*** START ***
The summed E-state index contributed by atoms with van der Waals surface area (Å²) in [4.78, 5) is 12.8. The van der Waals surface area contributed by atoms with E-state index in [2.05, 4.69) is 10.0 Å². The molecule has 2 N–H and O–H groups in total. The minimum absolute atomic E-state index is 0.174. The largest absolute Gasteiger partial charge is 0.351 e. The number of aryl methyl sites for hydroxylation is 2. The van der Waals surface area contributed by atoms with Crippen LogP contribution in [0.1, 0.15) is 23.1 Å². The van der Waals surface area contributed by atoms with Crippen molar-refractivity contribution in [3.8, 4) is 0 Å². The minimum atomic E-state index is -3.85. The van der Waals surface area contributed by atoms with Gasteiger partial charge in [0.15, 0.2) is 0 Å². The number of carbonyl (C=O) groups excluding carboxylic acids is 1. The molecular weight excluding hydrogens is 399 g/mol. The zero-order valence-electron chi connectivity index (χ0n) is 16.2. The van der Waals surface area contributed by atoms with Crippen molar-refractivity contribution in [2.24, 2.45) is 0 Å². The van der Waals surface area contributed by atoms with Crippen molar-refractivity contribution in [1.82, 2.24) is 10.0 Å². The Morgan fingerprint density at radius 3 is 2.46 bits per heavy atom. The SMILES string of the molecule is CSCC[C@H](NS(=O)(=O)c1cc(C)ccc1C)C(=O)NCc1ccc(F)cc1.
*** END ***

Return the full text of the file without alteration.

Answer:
The summed E-state index contributed by atoms with van der Waals surface area (Å²) in [4.78, 5) is 12.8. The van der Waals surface area contributed by atoms with E-state index in [2.05, 4.69) is 10.0 Å². The molecule has 2 N–H and O–H groups in total. The minimum absolute atomic E-state index is 0.174. The largest absolute Gasteiger partial charge is 0.351 e. The number of aryl methyl sites for hydroxylation is 2. The van der Waals surface area contributed by atoms with Crippen LogP contribution in [0.1, 0.15) is 23.1 Å². The van der Waals surface area contributed by atoms with Crippen molar-refractivity contribution in [3.8, 4) is 0 Å². The minimum atomic E-state index is -3.85. The van der Waals surface area contributed by atoms with Gasteiger partial charge in [0.15, 0.2) is 0 Å². The number of carbonyl (C=O) groups excluding carboxylic acids is 1. The molecular weight excluding hydrogens is 399 g/mol. The zero-order valence-electron chi connectivity index (χ0n) is 16.2. The van der Waals surface area contributed by atoms with Crippen molar-refractivity contribution in [2.24, 2.45) is 0 Å². The van der Waals surface area contributed by atoms with Crippen molar-refractivity contribution in [1.82, 2.24) is 10.0 Å². The Morgan fingerprint density at radius 3 is 2.46 bits per heavy atom. The SMILES string of the molecule is CSCC[C@H](NS(=O)(=O)c1cc(C)ccc1C)C(=O)NCc1ccc(F)cc1.